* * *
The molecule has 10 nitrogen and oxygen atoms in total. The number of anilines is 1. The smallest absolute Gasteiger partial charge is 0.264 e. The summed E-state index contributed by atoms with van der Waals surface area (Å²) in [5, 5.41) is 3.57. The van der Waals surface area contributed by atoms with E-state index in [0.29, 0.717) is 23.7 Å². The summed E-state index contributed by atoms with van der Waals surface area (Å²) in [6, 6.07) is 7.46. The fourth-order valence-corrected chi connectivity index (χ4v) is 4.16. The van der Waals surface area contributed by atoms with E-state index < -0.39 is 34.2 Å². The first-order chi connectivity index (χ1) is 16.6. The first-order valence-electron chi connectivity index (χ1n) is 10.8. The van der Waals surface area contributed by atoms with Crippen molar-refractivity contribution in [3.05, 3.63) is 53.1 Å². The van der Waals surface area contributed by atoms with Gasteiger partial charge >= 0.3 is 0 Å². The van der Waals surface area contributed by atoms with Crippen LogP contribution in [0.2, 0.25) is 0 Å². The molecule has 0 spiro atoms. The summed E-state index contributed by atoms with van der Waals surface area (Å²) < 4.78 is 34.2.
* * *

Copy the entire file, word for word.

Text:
The molecule has 10 nitrogen and oxygen atoms in total. The number of anilines is 1. The smallest absolute Gasteiger partial charge is 0.264 e. The summed E-state index contributed by atoms with van der Waals surface area (Å²) in [5, 5.41) is 3.57. The van der Waals surface area contributed by atoms with E-state index in [0.29, 0.717) is 23.7 Å². The summed E-state index contributed by atoms with van der Waals surface area (Å²) in [6, 6.07) is 7.46. The fourth-order valence-corrected chi connectivity index (χ4v) is 4.16. The van der Waals surface area contributed by atoms with E-state index < -0.39 is 34.2 Å². The first-order chi connectivity index (χ1) is 16.6. The first-order valence-electron chi connectivity index (χ1n) is 10.8. The van der Waals surface area contributed by atoms with Crippen molar-refractivity contribution in [3.05, 3.63) is 53.1 Å². The van der Waals surface area contributed by atoms with Gasteiger partial charge >= 0.3 is 0 Å². The van der Waals surface area contributed by atoms with Crippen LogP contribution in [0.2, 0.25) is 0 Å². The molecule has 0 spiro atoms. The summed E-state index contributed by atoms with van der Waals surface area (Å²) < 4.78 is 34.2.